(4/23): "If a government's mettle
is measured by the way it handles a crisis, the SARS affair provides us with a
chance to gauge how China's new leadership is shaping up. On the face of things, the party chief, Hu
Jintao, and the Premier, Wen Jiabao, are dangerously late in admitting the
virus is older and its reach much wider than previously allowed.... In a sense, this is the worst piece of publicity
China has endured since the Tiananmen killings of 14 years ago.... Whatever the full story may be, the failure
of China to provide the world with a timely alert will be expensive in human
lives, in disruption to the Chinese and global economy, in investor confidence,
and in terms of Beijing's credibility....
If China is to reach its potential as an economic power and maintain
internal stability, it will need to review the way big problems are faced and
important decisions made.... Since the
Tiananmen affair, China has been integrating itself into the international
system, exchanging ideology for pragmatism, and making significant progress
towards greater openness--so much so that an avoidance of the SARS cover-up was
in reach.... The key realisation in the
leadership since Deng Xiaoping starting opening China to economic and other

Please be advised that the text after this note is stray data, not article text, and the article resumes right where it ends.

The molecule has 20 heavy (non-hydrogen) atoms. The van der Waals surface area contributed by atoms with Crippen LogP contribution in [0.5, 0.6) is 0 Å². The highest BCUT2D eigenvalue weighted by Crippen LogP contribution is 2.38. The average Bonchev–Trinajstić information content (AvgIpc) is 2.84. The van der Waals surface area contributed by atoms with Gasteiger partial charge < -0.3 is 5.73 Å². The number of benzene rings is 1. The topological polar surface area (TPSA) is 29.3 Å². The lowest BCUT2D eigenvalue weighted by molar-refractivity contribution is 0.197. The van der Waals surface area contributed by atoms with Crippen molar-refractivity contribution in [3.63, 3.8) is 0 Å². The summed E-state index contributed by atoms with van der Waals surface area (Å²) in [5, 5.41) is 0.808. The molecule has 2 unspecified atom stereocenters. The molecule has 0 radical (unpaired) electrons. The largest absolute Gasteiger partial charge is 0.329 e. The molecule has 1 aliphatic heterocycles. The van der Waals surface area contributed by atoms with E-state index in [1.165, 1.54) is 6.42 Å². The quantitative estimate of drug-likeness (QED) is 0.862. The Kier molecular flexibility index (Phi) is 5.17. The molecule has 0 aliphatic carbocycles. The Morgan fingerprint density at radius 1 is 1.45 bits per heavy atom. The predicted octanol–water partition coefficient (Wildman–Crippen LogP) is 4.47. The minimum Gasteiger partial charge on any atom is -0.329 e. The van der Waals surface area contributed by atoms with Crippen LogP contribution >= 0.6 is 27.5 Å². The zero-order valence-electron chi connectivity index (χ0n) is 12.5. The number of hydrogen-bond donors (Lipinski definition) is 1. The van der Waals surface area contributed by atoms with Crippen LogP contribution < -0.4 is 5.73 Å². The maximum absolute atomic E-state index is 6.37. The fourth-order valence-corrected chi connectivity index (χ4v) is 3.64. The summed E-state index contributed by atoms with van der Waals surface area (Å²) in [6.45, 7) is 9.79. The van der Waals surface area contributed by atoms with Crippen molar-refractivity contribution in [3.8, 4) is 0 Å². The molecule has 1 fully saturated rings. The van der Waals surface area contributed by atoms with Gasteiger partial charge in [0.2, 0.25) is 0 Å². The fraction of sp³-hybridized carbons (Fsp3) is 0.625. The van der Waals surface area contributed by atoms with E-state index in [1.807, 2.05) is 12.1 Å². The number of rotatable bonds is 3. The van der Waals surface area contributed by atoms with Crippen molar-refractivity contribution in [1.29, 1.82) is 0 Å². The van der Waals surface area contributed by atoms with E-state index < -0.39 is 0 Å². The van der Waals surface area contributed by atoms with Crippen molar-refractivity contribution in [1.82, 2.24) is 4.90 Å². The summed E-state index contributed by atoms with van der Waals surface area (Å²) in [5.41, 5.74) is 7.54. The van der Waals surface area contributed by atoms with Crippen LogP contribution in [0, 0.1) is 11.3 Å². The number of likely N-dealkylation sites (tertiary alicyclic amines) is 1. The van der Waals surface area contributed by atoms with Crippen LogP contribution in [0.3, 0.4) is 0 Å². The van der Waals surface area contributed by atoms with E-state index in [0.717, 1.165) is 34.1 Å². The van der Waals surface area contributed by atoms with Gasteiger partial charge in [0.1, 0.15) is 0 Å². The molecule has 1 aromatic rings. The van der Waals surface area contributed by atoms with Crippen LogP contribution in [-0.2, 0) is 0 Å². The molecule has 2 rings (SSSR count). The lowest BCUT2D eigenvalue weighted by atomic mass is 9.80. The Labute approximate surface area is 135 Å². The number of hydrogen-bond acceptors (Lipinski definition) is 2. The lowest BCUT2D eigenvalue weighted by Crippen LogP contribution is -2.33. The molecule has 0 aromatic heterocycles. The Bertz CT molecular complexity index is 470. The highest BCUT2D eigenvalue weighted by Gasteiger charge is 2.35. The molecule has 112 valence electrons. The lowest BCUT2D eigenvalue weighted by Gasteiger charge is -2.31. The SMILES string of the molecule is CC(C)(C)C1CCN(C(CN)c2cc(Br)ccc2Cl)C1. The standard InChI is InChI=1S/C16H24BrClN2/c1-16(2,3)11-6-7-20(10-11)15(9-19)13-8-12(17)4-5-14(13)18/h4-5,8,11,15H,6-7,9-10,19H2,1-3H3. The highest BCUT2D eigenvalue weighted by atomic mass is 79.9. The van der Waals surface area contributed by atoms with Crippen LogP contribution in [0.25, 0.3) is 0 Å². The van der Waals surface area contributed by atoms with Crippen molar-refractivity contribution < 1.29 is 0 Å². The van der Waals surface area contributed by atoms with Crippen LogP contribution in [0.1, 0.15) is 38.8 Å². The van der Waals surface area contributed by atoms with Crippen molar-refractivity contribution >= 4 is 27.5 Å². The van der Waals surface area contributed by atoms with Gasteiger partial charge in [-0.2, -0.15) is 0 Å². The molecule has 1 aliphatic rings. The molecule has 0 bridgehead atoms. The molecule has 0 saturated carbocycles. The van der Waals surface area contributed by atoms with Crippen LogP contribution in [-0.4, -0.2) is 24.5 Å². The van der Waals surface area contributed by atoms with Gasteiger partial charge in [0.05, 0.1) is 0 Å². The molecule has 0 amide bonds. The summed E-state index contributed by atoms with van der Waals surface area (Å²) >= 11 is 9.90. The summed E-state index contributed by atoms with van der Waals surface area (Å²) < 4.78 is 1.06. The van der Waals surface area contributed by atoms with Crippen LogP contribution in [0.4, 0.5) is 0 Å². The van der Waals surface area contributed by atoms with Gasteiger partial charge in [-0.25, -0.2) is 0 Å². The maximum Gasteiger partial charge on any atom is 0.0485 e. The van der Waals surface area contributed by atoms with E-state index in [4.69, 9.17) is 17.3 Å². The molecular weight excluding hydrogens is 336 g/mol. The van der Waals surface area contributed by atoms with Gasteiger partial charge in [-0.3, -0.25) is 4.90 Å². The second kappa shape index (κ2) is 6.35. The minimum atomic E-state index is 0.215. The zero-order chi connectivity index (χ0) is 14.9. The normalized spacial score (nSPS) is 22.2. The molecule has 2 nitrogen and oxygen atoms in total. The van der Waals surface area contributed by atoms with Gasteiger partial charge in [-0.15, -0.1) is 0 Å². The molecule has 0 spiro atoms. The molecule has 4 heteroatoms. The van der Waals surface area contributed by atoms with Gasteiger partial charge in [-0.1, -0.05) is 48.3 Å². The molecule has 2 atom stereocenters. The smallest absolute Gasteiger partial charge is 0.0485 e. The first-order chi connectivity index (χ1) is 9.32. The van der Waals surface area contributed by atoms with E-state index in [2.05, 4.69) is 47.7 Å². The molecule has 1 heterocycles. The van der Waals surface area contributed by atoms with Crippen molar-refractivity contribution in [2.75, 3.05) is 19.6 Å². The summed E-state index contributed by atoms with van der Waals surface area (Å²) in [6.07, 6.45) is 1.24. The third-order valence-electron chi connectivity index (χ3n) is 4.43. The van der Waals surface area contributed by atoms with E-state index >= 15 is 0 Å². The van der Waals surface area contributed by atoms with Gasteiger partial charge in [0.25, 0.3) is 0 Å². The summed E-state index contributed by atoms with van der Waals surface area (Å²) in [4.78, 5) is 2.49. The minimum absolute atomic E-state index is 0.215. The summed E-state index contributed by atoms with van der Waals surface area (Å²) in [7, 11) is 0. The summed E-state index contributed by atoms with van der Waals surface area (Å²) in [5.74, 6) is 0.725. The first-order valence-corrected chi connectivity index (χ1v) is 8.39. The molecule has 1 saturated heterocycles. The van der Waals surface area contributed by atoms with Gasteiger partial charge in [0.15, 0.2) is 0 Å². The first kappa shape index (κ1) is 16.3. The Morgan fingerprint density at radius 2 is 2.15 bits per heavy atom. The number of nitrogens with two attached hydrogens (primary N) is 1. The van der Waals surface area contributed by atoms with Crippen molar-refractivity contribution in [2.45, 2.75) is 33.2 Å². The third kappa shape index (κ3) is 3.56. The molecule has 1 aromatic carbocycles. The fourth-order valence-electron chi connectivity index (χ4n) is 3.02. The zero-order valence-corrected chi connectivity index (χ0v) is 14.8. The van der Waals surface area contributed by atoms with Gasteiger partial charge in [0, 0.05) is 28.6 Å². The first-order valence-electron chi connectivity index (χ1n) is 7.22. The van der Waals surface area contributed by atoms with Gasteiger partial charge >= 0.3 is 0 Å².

liberalisations in 1978 is that it will be unable to grow into a big economic
and political power if it stifles information and initiative. The trick they are trying to perform is to
achieve continuing high growth without engendering social disorder of a kind
that would bring down the party in more ways than one. As the SARS issue indicates, it is a tough
act to perfect."
"SARS, And China's Needless Shame"
The liberal Sydney Morning Herald opined
(4/22): "The spread of severe acute
respiratory syndrome (SARS), though slow, is worrying enough. Now concern about
the disease is compounded by the discovery that in China officials have
deliberately covered up the true extent of the initial outbreak there.... It is unclear what prompted such deception.
Perhaps it was a bureaucratic inclination against passing bad news on to
superiors, or the belief that too much bad news of that kind would cause panic
in the population. Perhaps it was also
the shame of having to concede to foreigners that this new disease, which first
appeared in China, was not fully under control. If so, that was an unfortunate
and unnecessary reaction.... It is no
shame for a country to be struck by a new and terrible scourge such as SARS.
There is more than shame, though, in putting at risk the efforts--both Chinese